Buff CoolNet UV Neckwear
The original face protector has become so ubiquitous that people refer to any brand as a Buff the way everyone calls tissues Kleenex. The CoolNet UV Neckwear comes in several styles and has UPF 50 protection. Each one is multipurpose and can cover your neck or entire face. The fabric is breathable so you can pull it over your mouth and nose. I wear them whether it’s hot or cold because they also offer wind protection. When Buff neckwear first came out, everyone looked like pirates. But now they are used so widely that nobody bats an eye when a boat full of masked crewmembers speeds by. $24; buff.com
Sunglasses are another essential but sometimes overlooked tool for sun protection. Look for shades with high-quality lenses that can filter out harmful UV rays. Costa offers several types of polarized lenses, including its 580 lenses that absorb 100 percent of UV rays and filter out harsh yellow light at 580 nm. Sunglasses also keep your eyes protected from rays that bounce off the water or your boat’s fiberglass deck, helping reduce the effects that cause ptergyum, aka “surfer’s eye,” a condition that causes your eyes to yellow from extended exposure to the sun and wind.
Costa’s new Mainsail frames are designed with micro side shields and hooding to keep out excess light. Costa’s Hydrolite grips on the temples help them stay in place. Eye-wire drains and channels keep sweat off of your face. Starting at $182; costadelmar.com
Huk Waypoint Hoodie
If you ever happen to see us on the water testing boats, there’s a good chance one of our editors will be wearing a Huk Waypoint hoodie adorned with the Boating Logo. That’s because the Waypoint hoodie offers excellent sun protection on hot days as well as cooler ones. The Waypoint hoodie feels like soft, breathable cotton, but it’s actually made from recycled plastic bottles. It has a UPF 50 rating, and the hoodie top will keep your dome and neck protected on blistering days. The shirt features cooling fibers and antimicrobial properties, so you won’t smell after working up a sweat on the water. The front pocket is a handy place to slip your sunglasses or cellphone. $55; hukgear.com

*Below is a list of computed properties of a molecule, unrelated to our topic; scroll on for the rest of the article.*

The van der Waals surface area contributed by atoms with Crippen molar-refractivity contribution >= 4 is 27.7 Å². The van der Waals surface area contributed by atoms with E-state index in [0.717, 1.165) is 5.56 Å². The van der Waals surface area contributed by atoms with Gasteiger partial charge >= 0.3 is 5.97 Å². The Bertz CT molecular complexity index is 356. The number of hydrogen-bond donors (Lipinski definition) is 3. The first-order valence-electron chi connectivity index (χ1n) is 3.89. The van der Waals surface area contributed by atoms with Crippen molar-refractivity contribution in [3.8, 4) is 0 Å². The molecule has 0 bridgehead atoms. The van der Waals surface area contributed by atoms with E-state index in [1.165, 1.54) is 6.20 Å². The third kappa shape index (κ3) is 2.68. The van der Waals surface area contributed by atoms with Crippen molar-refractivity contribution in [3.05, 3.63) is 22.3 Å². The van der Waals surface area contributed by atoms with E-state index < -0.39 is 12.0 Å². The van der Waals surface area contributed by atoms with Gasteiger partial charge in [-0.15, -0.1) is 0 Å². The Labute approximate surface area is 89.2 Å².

Read Next: Prescription Polarized Sunglasses Can Improve Your Boating Experience
SPF vs. UPF
When dealing with sun protection, you’ll see two different letter combinations on the products. Sunscreen and other lotions come with an SPF rating, while most articles of clothing are designated with a UPF rating. What’s the difference?
UPF stands for ultraviolet protection factor and rates the amount of harmful UVA and UVB rays a fabric allows to reach your skin. For instance, a shirt with a UPF 50 rating blocks 98 percent of harmful rays and allows 2 percent, or 1/50, to reach your skin. The Skin Cancer Foundation recommends clothes with a UPF rating of 30 or higher, with 50 being the best.
SPF, which stands for sun protection factor, is a time-based rating for how long wearing it will keep your skin from getting burned compared to not wearing any sunscreen at all. So, a sunscreen with an SPF 15 rating will keep you from getting burned 15 times longer than if you went outside without wearing it.